A Colorado school district unlawfully promoted and helped fundraise for a Christian mission to Central America, The Denver Post reports.
Four years ago, the American Humanist Association and an unnamed parent of a child at Cougar Run Elementary school filed a lawsuit after Principle John Gutierrez and teachers sent flyers and emails advertising a fundraiser for a mission trip from the Fellowship of Christian Athletes to Guatemala. The mother, known as "Jane Zoe" in the lawsuit, said her son felt "coerced into participating and contributing to this religious fundraiser."
U.S. District Judge R. Brooke Jackson ruled this week that the Douglas County School District violated the First Amendment Establishment Clause, writing that the district's actions constituted "an excessive government entanglement with religion."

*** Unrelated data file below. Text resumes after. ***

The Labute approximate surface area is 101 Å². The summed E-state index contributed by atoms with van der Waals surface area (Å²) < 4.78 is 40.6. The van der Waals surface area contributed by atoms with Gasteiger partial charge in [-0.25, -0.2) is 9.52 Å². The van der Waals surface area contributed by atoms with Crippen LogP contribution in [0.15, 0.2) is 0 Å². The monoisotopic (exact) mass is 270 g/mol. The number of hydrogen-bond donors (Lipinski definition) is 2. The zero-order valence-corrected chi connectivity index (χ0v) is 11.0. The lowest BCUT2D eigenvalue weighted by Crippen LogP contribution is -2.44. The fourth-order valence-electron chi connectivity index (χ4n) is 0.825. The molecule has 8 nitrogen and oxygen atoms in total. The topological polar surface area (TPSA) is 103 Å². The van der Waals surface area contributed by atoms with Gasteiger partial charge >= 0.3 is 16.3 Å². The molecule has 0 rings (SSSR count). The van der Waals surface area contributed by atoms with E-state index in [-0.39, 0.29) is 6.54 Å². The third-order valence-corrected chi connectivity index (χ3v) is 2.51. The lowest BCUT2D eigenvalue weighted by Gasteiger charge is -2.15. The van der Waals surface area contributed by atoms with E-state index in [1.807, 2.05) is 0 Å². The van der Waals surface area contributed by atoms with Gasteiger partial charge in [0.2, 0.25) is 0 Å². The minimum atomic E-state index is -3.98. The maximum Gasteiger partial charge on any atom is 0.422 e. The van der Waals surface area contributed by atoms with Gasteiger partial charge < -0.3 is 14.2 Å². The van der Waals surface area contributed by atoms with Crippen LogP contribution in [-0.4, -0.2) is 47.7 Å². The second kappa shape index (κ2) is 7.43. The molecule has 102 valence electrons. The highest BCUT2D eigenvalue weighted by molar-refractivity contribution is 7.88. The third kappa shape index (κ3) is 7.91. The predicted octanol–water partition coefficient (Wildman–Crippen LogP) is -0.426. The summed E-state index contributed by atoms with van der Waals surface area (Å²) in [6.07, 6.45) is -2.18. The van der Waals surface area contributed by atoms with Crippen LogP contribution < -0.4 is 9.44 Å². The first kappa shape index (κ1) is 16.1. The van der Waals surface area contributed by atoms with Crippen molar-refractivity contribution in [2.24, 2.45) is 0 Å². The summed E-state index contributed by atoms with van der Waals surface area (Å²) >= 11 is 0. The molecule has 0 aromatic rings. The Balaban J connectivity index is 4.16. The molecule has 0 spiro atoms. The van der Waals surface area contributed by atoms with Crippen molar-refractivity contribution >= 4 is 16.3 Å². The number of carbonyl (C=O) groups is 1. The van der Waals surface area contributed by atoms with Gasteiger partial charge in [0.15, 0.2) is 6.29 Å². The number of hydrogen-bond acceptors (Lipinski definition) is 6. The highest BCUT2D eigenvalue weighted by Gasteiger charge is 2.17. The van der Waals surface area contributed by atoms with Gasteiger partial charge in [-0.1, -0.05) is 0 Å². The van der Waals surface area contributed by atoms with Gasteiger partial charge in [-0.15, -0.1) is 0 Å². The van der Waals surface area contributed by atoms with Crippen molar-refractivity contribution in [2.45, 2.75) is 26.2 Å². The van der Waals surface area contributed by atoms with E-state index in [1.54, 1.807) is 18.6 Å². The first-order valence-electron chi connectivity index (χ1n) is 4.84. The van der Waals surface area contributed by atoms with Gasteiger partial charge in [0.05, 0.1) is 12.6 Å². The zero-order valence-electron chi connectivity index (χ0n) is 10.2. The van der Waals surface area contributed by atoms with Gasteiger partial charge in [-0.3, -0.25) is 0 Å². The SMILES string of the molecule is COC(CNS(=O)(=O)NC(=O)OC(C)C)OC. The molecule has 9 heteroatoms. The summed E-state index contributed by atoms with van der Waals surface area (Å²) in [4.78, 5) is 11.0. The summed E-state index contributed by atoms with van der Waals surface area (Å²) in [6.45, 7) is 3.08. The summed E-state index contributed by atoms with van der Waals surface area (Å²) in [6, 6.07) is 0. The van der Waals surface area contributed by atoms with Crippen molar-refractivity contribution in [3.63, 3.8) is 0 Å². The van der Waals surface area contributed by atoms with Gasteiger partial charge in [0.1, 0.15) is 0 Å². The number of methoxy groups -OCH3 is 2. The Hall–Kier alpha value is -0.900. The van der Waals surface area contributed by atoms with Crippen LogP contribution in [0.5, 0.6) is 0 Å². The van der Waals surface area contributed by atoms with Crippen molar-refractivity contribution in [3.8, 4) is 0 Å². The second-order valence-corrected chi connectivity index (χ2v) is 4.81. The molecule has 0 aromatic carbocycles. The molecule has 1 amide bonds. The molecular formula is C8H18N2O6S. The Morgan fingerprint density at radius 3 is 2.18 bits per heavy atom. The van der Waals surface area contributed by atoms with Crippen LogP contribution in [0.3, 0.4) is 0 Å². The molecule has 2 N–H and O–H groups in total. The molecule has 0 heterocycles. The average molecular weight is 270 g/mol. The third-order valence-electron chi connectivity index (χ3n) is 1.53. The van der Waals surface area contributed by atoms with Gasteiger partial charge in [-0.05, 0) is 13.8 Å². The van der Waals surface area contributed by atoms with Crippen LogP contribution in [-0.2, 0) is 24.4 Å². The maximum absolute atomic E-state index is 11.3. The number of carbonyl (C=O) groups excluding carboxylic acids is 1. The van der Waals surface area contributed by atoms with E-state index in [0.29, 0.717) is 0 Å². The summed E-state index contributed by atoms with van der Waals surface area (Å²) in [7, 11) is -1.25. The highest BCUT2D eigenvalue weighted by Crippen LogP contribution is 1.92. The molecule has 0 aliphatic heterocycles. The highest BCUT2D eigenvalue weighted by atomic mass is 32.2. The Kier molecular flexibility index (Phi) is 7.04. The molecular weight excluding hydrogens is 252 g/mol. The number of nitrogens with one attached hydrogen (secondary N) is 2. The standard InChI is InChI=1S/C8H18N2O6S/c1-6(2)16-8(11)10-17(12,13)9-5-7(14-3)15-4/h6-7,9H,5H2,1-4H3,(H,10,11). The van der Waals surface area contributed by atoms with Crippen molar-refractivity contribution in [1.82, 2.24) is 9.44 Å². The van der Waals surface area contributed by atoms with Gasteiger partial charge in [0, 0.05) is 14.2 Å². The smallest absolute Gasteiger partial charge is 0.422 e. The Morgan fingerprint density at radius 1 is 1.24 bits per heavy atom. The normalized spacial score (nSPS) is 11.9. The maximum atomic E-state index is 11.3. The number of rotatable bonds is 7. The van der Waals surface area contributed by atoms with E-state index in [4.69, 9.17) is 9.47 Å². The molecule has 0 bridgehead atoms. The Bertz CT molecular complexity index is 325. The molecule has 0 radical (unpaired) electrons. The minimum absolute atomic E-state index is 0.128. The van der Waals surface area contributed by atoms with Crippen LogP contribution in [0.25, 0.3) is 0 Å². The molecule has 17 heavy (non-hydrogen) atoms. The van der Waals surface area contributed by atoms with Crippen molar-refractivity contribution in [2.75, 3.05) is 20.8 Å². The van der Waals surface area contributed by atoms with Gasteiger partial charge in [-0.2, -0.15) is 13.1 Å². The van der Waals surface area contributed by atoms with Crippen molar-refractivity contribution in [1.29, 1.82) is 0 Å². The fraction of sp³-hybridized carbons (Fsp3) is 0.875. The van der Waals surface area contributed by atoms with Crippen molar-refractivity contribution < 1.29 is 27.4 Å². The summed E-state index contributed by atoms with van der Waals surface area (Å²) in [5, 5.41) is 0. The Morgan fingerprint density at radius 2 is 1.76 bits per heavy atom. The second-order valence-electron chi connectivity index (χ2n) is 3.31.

"Defendants supported an overtly Christian cause through financial donations, through sending emails and flyers to students' families, and through hosting the supply drive during school hours over the course of a school week."
"Indeed, the District itself described its relationship with the FCA and the supply drive as a 'partnership,'" she continued. "These actions and words had 'the effect of advancing ... religion,' ... As such, I find that the District fails under" the Lemon Test, which was established after the Supreme Court heard the case of Lemon v Kurtzman."
"Three ... tests may be gleaned from our cases," the Court wrote in 1971. "First, the statute must have a secular legislative purpose; second, its principal or primary effect must be one that neither advances nor inhibits religion; finally, the statute must not foster an excessive government entanglement with religion."
According to Jackson, "because the District fails on prongs two and three, summary judgment in Ms. Zoe's favor is appropriate."
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